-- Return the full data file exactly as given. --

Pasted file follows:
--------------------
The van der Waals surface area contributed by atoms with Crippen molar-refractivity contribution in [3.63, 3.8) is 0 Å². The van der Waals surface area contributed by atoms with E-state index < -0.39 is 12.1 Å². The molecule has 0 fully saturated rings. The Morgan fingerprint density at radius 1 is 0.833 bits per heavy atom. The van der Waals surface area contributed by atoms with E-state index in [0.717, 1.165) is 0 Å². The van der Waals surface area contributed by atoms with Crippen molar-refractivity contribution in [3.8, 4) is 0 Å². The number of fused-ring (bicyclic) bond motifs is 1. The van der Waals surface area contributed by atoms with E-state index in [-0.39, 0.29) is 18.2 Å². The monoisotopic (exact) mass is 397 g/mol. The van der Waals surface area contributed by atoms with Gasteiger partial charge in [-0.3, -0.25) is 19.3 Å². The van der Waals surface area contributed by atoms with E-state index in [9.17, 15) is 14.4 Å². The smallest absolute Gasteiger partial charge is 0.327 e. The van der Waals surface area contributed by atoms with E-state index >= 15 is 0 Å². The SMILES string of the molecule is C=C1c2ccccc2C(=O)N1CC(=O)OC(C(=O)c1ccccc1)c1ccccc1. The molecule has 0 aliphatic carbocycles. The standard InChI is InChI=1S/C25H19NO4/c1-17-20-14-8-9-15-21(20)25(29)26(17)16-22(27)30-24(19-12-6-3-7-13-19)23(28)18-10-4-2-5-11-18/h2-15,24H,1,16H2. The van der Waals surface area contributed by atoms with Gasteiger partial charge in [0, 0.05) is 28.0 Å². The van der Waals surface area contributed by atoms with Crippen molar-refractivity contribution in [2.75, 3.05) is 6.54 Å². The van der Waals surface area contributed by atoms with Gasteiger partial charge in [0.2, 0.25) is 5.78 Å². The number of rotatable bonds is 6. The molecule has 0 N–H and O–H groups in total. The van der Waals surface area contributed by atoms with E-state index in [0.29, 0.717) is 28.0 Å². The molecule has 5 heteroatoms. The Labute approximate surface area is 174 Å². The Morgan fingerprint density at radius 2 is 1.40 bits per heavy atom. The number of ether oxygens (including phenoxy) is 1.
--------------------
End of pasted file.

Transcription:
The van der Waals surface area contributed by atoms with Crippen molar-refractivity contribution in [3.63, 3.8) is 0 Å². The van der Waals surface area contributed by atoms with E-state index < -0.39 is 12.1 Å². The molecule has 0 fully saturated rings. The Morgan fingerprint density at radius 1 is 0.833 bits per heavy atom. The van der Waals surface area contributed by atoms with E-state index in [0.717, 1.165) is 0 Å². The van der Waals surface area contributed by atoms with Crippen molar-refractivity contribution in [3.8, 4) is 0 Å². The number of fused-ring (bicyclic) bond motifs is 1. The van der Waals surface area contributed by atoms with E-state index in [-0.39, 0.29) is 18.2 Å². The monoisotopic (exact) mass is 397 g/mol. The van der Waals surface area contributed by atoms with Gasteiger partial charge in [-0.3, -0.25) is 19.3 Å². The van der Waals surface area contributed by atoms with E-state index in [9.17, 15) is 14.4 Å². The smallest absolute Gasteiger partial charge is 0.327 e. The van der Waals surface area contributed by atoms with E-state index >= 15 is 0 Å². The SMILES string of the molecule is C=C1c2ccccc2C(=O)N1CC(=O)OC(C(=O)c1ccccc1)c1ccccc1. The molecule has 0 aliphatic carbocycles. The standard InChI is InChI=1S/C25H19NO4/c1-17-20-14-8-9-15-21(20)25(29)26(17)16-22(27)30-24(19-12-6-3-7-13-19)23(28)18-10-4-2-5-11-18/h2-15,24H,1,16H2. The van der Waals surface area contributed by atoms with Gasteiger partial charge in [0, 0.05) is 28.0 Å². The van der Waals surface area contributed by atoms with Crippen molar-refractivity contribution in [2.75, 3.05) is 6.54 Å². The van der Waals surface area contributed by atoms with Gasteiger partial charge in [0.2, 0.25) is 5.78 Å². The number of rotatable bonds is 6. The molecule has 0 N–H and O–H groups in total. The van der Waals surface area contributed by atoms with E-state index in [0.29, 0.717) is 28.0 Å². The molecule has 5 heteroatoms. The Labute approximate surface area is 174 Å². The Morgan fingerprint density at radius 2 is 1.40 bits per heavy atom. The number of ether oxygens (including phenoxy) is 1.